Faux options, on the other hand, are typically made of polyester, which has its own environmental drawbacks: high-emissions manufacturing, micro-plastic shedding, and the fact that it’s made from oil (hence the term many have started using: “fracked fashion”).
Where’s the middle ground? Kym Canter, the founder of faux fur label House of Fluff, has spent the past three years thinking about what comes next. Since she couldn’t find a natural, animal-friendly option that worked for her price point, she partnered with a textile developer to create her own plant-based “fur.” With her new collection of trademarked BioFurs and “cactus leather” jackets, she’s joining the likes of Stella McCartney, who introduced a faux fur made of corn last year, and Reishi, an innovator in the mycelium “leather” space.
House of Fluff’s pieces are easily the most accessible and mood-enhancing: The BioFur hoodies, peacoats, and zip-ups are ultra-plush and come in a range of colors, from ivory and camel to lavender and an oddly soothing shade of cobalt-and they’re all under $500. Because Canter developed the textile (rather than purchasing it from a textile mill) and is selling the coats direct-to-consumer, there are no additional mark-ups. “If a lot of people can’t afford to share in these innovations, then what’s the point?” she says. “We want these to be easy to fit into your life.” The BioFur is made from a top-secret corn polymer, but it does require a bit of recycled polyester to hold the fibers together. “Our ultimate goal is to use no polyester at all, and to become fully circular,” Canter says. In the meantime, she’s found an innovative “upstream solution” to deal with the potential microplastics: Canter described it as an additive that’s used in the beginning of the textile manufacturing process, so if one of the coats somehow ends up in a landfill or in the ocean, the additive “kicks in, and a chemical begins to eat away at the micro plastics,” she explains. “It acts like a natural fiber and completely decomposes. That, to me, is an absolute miracle.” None of her peers are using the technology yet, but it could be a promising fix for our dependence on synthetics, which now make up the bulk of our clothing.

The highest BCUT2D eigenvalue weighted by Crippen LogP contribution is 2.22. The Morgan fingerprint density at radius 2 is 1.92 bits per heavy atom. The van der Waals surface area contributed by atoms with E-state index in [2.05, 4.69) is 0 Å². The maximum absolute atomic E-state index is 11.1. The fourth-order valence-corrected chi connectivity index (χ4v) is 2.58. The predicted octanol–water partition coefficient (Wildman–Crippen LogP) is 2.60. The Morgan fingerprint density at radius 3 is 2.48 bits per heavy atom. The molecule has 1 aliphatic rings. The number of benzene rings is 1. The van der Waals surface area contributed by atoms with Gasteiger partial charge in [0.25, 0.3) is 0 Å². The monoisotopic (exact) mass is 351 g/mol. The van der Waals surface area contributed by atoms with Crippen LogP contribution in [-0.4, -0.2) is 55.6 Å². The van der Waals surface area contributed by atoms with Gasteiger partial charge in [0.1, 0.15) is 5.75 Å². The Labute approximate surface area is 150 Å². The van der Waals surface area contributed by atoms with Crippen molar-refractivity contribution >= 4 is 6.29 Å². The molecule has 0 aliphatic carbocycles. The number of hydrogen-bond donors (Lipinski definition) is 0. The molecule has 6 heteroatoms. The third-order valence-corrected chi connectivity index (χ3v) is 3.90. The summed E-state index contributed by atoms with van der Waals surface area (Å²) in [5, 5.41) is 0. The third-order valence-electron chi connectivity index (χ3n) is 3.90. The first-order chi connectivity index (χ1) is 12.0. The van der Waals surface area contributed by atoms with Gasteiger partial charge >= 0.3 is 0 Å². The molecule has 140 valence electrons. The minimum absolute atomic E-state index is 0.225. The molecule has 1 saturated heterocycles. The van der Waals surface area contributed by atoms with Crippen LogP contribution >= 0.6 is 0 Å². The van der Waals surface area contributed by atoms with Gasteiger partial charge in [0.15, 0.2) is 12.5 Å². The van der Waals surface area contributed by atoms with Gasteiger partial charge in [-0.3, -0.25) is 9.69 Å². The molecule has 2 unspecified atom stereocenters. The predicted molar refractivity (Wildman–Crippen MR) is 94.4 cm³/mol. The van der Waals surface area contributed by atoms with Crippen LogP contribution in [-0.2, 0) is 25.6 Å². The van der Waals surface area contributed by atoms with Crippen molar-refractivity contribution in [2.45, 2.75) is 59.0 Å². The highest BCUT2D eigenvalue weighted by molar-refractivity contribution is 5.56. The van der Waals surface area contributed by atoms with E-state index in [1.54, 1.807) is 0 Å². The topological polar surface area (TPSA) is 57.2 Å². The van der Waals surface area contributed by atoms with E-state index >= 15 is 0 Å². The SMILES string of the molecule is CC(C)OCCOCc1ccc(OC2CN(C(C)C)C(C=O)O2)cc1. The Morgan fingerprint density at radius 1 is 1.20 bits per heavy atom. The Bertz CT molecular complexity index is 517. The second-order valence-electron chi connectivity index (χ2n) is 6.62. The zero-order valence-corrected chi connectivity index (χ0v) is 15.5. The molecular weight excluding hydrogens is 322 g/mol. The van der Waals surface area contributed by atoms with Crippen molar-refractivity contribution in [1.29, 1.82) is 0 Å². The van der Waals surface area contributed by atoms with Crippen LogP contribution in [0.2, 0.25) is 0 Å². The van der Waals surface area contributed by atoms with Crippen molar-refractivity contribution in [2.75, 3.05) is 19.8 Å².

Canter’s other big news is a collection of jackets made from cactus “leather,” a natural and sustainable alternative to animal leather. (Cacti have regenerative abilities and consume very little water.) “I looked at all of the plant-based leathers like apple and pineapple leather, and none of them felt luxe enough,” Canter explains. “When I found the cactus leather, it felt really luxurious to me, plus there are no pesticides [used], and after you harvest the leaves, they just grow back. It’s really incredible.” She said an oversized red trucker jacket has been particularly popular, but each one has the perk of being a conversation-starter. “I think there’s nothing better than having cool clothes with a great story,” she says. “People freak out when you say, ‘My jacket is made of cactus!’”
In 2021, Canter plans to transition all House of Fluff coats, accessories, and home goods to BioFur and cactus leather, and she’s hoping to collaborate with other designers and brands who are interested in these materials. “We’re just at the beginning of such an incredible moment of change and innovation with textiles,” Canter says. “All brands should have this level of responsibility towards the products they’re making. It’s the only way we can move forward.”
Potentially, a government is the most dangerous threat to man's rights: it holds a legal monopoly on the use of physical force against legally disarmed victims.